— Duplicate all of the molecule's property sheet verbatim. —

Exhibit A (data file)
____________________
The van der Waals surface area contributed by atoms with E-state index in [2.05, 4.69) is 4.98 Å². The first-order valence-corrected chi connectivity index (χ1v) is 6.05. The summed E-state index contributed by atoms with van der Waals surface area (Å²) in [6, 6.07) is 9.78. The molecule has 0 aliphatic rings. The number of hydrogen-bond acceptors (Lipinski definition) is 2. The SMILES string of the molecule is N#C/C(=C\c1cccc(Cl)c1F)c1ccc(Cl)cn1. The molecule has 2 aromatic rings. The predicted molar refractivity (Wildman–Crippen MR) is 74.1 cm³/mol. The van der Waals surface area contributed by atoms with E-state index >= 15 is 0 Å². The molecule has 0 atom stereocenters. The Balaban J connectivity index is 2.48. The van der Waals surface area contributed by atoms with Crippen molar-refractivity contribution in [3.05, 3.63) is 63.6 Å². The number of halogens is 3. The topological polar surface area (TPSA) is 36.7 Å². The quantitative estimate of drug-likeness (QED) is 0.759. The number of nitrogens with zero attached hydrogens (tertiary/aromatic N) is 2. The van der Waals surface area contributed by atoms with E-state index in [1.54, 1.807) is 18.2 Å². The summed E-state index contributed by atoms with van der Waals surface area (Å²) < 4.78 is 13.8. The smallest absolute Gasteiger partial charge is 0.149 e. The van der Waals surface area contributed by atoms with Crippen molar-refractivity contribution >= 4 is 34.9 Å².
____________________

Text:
The van der Waals surface area contributed by atoms with E-state index in [2.05, 4.69) is 4.98 Å². The first-order valence-corrected chi connectivity index (χ1v) is 6.05. The summed E-state index contributed by atoms with van der Waals surface area (Å²) in [6, 6.07) is 9.78. The molecule has 0 aliphatic rings. The number of hydrogen-bond acceptors (Lipinski definition) is 2. The SMILES string of the molecule is N#C/C(=C\c1cccc(Cl)c1F)c1ccc(Cl)cn1. The molecule has 2 aromatic rings. The predicted molar refractivity (Wildman–Crippen MR) is 74.1 cm³/mol. The van der Waals surface area contributed by atoms with E-state index >= 15 is 0 Å². The molecule has 0 atom stereocenters. The Balaban J connectivity index is 2.48. The van der Waals surface area contributed by atoms with Crippen molar-refractivity contribution in [3.05, 3.63) is 63.6 Å². The number of halogens is 3. The topological polar surface area (TPSA) is 36.7 Å². The quantitative estimate of drug-likeness (QED) is 0.759. The number of nitrogens with zero attached hydrogens (tertiary/aromatic N) is 2. The van der Waals surface area contributed by atoms with E-state index in [1.54, 1.807) is 18.2 Å². The summed E-state index contributed by atoms with van der Waals surface area (Å²) < 4.78 is 13.8. The smallest absolute Gasteiger partial charge is 0.149 e. The van der Waals surface area contributed by atoms with Crippen molar-refractivity contribution >= 4 is 34.9 Å².